I don't think anybody wants to own stepping. I think people have a contest they feel is fair in their eyes, and that if it isn't fair, it won't be because judges (or whomever) looked at the person's blackness and decided the other participant should win. That has been happening for years and years. It is annoying. So you have this thing you can go to and get a fair shake, and now look what happens. I recall Jesse Jackson saying in an interview that one reason black people like sports is because there are distinct rules and established boundaries presumably you'd get a fair shake.

That's where the "ownership" upset comes from, in my opinion. It's not strictly because white people are doing it - it's the extension to it becoming mainstream and thereby becoming yet another contest where being white gives you a leg up.
posted by cashman at 10:05 AM on February 28, 2010


I can only assume many black girls will think "well why the hell would I want to join a practically-all-white sorority?"

Interestingly, I remember a post we had a few years ago about approaching racism with mathematical simulations. One of the more interesting results was a simulation of a bunch of square 'dots', in two colors. Each dot 'lived' in a square on a grid, and each 'turn' it would evaluate its 'living conditions'. If it wasn't happy, it would attempt to swap position with another unhappy dot elsewhere on the grid.

They did a bunch of different things with this, but the one that really stuck with me was this criterion: at least one neighbor of the same color. Dots didn't care if they were surrounded by three opposite-color dots, as long as they had one same-color dot as a neighbor. So they were just barely colorist, only just a touch.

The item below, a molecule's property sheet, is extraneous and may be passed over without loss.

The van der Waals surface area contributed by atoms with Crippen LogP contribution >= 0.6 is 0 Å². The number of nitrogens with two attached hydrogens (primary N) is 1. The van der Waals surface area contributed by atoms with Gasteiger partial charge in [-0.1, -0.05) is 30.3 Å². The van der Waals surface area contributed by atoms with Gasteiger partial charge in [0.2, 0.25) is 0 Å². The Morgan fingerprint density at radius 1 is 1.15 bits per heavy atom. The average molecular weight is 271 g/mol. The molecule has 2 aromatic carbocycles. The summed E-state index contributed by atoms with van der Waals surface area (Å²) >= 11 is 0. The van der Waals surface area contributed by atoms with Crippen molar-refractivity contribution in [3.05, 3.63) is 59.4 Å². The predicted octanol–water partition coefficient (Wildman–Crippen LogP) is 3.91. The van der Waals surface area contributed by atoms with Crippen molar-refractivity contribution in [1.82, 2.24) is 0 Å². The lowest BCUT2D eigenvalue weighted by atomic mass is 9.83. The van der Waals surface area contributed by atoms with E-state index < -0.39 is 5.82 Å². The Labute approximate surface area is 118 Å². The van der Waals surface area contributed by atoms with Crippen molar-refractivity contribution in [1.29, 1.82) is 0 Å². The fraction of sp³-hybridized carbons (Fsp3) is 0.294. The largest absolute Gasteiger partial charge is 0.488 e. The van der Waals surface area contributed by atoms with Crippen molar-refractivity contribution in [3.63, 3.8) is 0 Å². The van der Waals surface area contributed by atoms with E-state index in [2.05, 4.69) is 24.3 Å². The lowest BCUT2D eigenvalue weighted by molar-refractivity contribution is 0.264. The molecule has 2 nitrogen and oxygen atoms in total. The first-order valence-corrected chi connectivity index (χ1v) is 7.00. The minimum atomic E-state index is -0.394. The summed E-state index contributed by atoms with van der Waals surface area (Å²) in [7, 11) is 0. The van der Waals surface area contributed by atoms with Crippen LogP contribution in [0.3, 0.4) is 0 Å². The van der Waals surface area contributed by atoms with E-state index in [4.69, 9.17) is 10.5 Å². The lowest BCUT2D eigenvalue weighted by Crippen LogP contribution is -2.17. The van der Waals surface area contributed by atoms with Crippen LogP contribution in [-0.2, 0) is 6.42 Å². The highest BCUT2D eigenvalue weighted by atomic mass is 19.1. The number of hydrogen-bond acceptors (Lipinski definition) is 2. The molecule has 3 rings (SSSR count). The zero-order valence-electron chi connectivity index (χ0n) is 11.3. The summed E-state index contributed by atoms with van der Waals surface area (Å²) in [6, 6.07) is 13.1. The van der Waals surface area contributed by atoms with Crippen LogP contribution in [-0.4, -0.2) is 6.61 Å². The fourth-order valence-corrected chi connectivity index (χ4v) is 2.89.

Well, when you looked at the results of the simulation runs, you ended up with all the red dots on one side, and all the blue dots on the other. They segregated themselves almost totally, based on only a very slight color preference. And anyone looking at that grid would say, "wow, those dots are some racist little bastards", but they really weren't. And I couldn't help but wonder, if dots were self-aware, if their preference for not mixing with the other color would become ingrained and self-perpetuating.

So, it wouldn't shock me at all if the sororities ended up being almost pure white or pure black, even if the individual girls involved aren't that racist. If they're even a little bit sensitive to skin color, they might end up arranging themselves in ways that look like they can't bear living together.
posted by Malor at 10:06 AM on February 28, 2010 [29 favorites]


Look, clearly y'all have never been to a step show. Most people who watch step have no clue what those judges are looking for and I only have a limited idea. To be honest its very rare that the people the audience thinks should have won do. Most of these competitions are rife with rumors of favoritism with no non-Panhellenic frats involved . I can tell you for sure those two guys in blue on the sprite website can tell you a few times when they lost when a lot of people thought they should have won. But I think the inching that one of those ZTA's did in the middle of the formation when she was not leading off the next step would be a problem. They damn sure did come hard though. Next year folks are on notice.